The Divisor Function Sigma

January 10, 2014

In number theory, the divisor function σx(n) is the sum of the xth powers of the divisors of n. For instance, the divisors of 60 are 1, 2, 3, 4, 5, 6, 10, 12, 15, 20, 30 and 60, so σ0(60) = 12 (the count of the divisors, sometimes called τ(n)), σ1(60) = 168 (the sum of the divisors, sometimes called σ(n) without the subscript), and σ2(60) = 5460. The divisor function is fundamental to much of number theory, and there are many identities and formulas that make use of it, as in the MathWorld article. To calculate the divisor function σx(n), first calculate the prime factorization n =  p_1^{a_1} \cdot p_2^{a_2} \cdot \ldots \cdot p_k^{a_k}, then \sigma_x(n) = 1 if n = 1 (regardless of the value of x), \sigma_x(n) = \prod_{i=1}^k (a_i + 1) if x = 0 and \sigma_x(n) = \prod_{i=1}^k \frac{p_i^{(a_i+1)x}-1}{p_i^x-1} if x > 0.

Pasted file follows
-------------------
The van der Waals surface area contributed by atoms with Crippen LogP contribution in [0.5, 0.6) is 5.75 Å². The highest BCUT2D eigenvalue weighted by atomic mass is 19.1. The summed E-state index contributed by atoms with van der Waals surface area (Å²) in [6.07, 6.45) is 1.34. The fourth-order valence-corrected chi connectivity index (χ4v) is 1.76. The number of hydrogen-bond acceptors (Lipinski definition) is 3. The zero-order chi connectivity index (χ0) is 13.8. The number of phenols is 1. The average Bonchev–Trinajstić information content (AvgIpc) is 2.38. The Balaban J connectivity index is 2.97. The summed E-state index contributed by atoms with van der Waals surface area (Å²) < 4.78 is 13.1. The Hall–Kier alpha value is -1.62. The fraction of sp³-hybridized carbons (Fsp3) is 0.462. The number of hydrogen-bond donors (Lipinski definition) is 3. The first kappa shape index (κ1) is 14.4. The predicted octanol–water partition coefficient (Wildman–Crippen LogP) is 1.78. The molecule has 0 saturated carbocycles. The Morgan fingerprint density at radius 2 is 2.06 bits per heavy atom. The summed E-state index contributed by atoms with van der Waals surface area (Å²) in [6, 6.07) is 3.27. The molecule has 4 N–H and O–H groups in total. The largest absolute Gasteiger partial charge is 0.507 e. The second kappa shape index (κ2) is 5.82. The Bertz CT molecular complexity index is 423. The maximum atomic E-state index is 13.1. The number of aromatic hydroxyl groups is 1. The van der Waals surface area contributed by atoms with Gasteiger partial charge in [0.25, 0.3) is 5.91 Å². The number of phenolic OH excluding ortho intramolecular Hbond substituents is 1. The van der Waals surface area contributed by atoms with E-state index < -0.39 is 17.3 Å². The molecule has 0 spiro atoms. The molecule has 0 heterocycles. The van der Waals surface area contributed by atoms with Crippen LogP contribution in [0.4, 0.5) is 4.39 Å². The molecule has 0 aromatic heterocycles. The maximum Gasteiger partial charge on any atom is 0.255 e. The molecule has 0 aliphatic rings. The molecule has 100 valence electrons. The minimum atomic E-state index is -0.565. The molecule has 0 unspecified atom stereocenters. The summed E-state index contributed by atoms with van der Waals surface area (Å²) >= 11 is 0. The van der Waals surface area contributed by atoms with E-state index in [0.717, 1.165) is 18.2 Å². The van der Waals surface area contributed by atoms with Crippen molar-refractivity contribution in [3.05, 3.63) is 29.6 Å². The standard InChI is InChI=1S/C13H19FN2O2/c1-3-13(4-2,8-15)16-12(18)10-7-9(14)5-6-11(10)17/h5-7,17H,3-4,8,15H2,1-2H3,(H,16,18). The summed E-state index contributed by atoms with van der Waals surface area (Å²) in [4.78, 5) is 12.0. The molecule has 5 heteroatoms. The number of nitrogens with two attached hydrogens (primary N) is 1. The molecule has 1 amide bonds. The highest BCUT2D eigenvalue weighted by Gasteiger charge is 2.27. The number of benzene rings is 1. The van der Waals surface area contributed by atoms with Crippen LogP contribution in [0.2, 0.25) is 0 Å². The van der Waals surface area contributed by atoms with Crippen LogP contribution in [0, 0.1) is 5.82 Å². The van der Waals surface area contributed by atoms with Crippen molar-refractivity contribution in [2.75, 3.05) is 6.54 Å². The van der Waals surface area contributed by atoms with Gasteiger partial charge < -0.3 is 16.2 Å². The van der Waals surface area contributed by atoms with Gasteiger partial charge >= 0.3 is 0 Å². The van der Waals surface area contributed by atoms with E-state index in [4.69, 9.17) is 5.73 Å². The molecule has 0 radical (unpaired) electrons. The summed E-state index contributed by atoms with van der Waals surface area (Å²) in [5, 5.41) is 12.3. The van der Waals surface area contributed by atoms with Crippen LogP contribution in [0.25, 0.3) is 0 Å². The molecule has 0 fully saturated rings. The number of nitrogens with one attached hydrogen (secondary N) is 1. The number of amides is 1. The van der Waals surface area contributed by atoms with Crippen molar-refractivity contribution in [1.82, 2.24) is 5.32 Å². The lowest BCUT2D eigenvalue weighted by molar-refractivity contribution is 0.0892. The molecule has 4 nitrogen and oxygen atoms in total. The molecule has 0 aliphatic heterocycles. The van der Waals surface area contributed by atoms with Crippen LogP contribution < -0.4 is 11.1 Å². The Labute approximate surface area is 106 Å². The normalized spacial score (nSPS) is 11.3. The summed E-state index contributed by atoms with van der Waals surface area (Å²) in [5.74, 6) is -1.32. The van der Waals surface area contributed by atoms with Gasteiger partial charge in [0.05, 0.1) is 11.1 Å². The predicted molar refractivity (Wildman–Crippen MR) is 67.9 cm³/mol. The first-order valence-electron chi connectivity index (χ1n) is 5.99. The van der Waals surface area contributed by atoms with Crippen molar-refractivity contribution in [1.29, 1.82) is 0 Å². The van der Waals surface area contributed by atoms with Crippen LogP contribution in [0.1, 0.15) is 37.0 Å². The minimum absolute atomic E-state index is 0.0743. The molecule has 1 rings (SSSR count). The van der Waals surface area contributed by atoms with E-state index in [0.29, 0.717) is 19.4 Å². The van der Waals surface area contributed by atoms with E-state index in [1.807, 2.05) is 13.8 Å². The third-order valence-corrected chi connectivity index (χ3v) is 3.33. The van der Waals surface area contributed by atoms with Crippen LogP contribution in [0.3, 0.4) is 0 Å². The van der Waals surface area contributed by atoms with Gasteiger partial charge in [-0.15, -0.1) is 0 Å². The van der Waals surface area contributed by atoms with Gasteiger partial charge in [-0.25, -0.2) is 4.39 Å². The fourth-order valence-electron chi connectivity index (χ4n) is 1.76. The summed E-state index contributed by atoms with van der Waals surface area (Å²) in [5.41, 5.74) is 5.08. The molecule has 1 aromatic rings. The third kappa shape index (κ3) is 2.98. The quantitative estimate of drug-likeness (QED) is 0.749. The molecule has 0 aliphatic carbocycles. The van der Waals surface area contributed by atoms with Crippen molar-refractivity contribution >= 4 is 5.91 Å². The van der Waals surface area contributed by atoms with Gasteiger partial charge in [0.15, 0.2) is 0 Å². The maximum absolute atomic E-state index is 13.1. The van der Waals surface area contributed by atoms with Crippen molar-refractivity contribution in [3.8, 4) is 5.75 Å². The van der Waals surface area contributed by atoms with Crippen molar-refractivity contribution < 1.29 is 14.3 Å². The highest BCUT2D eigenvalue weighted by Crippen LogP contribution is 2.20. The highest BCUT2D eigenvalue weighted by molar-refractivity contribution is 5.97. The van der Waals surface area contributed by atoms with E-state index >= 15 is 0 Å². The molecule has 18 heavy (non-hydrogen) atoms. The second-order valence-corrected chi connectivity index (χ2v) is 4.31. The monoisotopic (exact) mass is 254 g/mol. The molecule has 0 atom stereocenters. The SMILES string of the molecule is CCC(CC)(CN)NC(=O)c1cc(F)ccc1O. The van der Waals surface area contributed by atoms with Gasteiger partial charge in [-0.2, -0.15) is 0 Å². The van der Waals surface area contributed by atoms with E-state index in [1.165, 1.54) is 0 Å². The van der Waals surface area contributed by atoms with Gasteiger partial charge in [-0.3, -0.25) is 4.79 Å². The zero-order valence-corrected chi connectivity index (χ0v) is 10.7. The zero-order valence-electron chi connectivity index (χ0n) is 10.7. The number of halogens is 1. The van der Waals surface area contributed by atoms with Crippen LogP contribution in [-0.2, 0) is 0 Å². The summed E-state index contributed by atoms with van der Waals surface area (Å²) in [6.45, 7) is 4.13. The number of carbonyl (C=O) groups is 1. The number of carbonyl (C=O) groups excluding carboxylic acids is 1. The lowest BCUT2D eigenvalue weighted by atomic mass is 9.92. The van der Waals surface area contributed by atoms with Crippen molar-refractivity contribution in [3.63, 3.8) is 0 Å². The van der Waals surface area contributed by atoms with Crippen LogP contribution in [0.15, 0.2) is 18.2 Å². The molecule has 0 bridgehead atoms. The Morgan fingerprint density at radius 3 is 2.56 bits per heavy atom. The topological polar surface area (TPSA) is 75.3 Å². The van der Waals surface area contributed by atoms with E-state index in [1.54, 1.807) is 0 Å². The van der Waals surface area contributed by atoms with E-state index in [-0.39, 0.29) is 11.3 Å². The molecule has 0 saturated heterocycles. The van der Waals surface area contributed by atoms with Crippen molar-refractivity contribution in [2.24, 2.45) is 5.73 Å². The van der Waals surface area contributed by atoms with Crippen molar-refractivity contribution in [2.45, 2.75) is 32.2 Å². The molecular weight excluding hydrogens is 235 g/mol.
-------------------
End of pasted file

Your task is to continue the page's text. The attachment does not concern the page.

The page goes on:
The summatory divisor function calculates the sum of the values of the divisor function from 1 to n; that is \sum_{d=1}^n \sigma_x(n). It could be calculated by summing the values of each of the divisor functions from 1 to n, but a better approach considers for each divisor how many times it appears in the summation: divisor 1 appears for each number from 1 to n, divisor 2 appears for half of them, divisor 3 appears for a third of them, and divisor d appears in ⌊n / d⌋ of them. Arranged in this way, it is easy to calculate the summatory divisor function in linear time.

Your task is to write the divisor and summatory-divisor functions described above. When you are finished, you are welcome to read or run a suggested solution, or to post your own solution or discuss the exercise in the comments below.

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